Monday, 1 July 2013

Tuesday Poem: Escape to the Southern Ocean by Mary Cresswell

 

Escape to the Southern Ocean

Copyright Mary Cresswell

Here I will stay, she said; be done with the black north,
the harsh horizon rimmed with drought –
Planted the island there and drew it round her.
Therefore I find in me the double tree.
Judith Wright, “For New England”
The sailors laughed as she dropped over the side
not tragic at all – another excuse for mindless mirth –
she swam and she floated ashore with the tide
let loose the handhold of kelp, stood and looked around her.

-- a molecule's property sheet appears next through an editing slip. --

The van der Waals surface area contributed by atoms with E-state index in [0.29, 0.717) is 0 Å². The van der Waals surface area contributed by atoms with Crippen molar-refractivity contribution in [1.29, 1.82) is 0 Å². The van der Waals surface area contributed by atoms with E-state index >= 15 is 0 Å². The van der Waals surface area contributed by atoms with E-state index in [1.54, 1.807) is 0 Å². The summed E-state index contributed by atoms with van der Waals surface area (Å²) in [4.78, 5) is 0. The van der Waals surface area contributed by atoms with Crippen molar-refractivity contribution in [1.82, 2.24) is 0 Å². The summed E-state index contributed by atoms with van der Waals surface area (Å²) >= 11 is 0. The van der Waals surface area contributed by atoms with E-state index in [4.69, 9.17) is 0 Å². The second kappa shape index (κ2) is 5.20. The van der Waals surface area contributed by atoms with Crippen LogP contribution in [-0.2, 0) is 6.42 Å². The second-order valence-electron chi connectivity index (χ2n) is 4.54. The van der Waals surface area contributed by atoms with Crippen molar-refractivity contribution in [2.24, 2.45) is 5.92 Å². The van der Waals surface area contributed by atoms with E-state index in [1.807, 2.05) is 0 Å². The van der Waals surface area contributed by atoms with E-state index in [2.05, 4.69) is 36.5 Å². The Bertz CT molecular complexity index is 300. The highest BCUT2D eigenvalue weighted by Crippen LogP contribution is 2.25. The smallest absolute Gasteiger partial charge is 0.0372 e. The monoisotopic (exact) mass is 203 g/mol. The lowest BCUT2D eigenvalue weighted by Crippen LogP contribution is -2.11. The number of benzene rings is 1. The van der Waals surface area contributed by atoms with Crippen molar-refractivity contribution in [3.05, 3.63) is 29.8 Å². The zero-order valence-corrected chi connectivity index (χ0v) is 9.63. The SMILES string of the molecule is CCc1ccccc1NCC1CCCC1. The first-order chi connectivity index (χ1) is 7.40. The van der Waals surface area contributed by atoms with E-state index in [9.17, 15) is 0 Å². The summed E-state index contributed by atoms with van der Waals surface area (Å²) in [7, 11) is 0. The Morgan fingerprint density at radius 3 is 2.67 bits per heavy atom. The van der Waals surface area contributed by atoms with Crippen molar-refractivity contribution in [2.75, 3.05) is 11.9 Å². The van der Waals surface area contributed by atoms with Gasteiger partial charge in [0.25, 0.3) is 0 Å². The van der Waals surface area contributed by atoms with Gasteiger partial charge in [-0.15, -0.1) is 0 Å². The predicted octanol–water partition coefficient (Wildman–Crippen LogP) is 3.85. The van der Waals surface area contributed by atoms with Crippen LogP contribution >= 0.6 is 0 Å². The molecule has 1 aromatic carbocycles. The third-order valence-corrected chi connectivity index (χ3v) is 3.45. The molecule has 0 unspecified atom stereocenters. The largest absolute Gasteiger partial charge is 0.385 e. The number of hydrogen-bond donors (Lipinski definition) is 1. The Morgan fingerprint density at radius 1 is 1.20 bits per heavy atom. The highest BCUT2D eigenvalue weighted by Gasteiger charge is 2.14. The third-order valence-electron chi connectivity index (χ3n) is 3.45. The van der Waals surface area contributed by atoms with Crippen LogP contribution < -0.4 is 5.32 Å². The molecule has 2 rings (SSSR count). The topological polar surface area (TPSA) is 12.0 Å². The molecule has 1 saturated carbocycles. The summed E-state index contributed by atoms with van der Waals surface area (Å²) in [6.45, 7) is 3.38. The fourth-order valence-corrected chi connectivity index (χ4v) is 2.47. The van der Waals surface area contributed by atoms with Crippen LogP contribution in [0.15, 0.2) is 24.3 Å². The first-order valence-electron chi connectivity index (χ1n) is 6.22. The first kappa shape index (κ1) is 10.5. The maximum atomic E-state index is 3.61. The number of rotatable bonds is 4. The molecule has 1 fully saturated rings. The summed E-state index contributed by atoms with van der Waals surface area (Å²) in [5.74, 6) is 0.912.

Here the green winds, wet fog banks and mosses,
Here I will stay, she said, be done with the black north.

Each spring – each autumn – a sail five miles out,
but she never signalled nor cried to greet
the grey ships who laboured or flew – or failed,
leaving their shreds in unmarked deeps.
And she never forgot
the harsh horizon rimmed with drought. . . .

to read on follow this link to The Island Review

Mary Cresswell is a poet and natural history editor who lives on New Zealand's Kapiti coast. Her interests are very much with the natural world and our place in it, and she's often classified as an 'eco-poet'.

For more poetry please visit the Tuesday Poem site and check out what the Tuesday Poets are up to!




2 comments:

  1. Oh I like the images in this -- not at all what I think of when I first think of the Southern Ocean. I like those green winds, wet fog banks and mosses. They are calling...

    ReplyDelete
    Replies
    1. Yes, I liked it too. Lovely images and I liked the use of mythology.

      Delete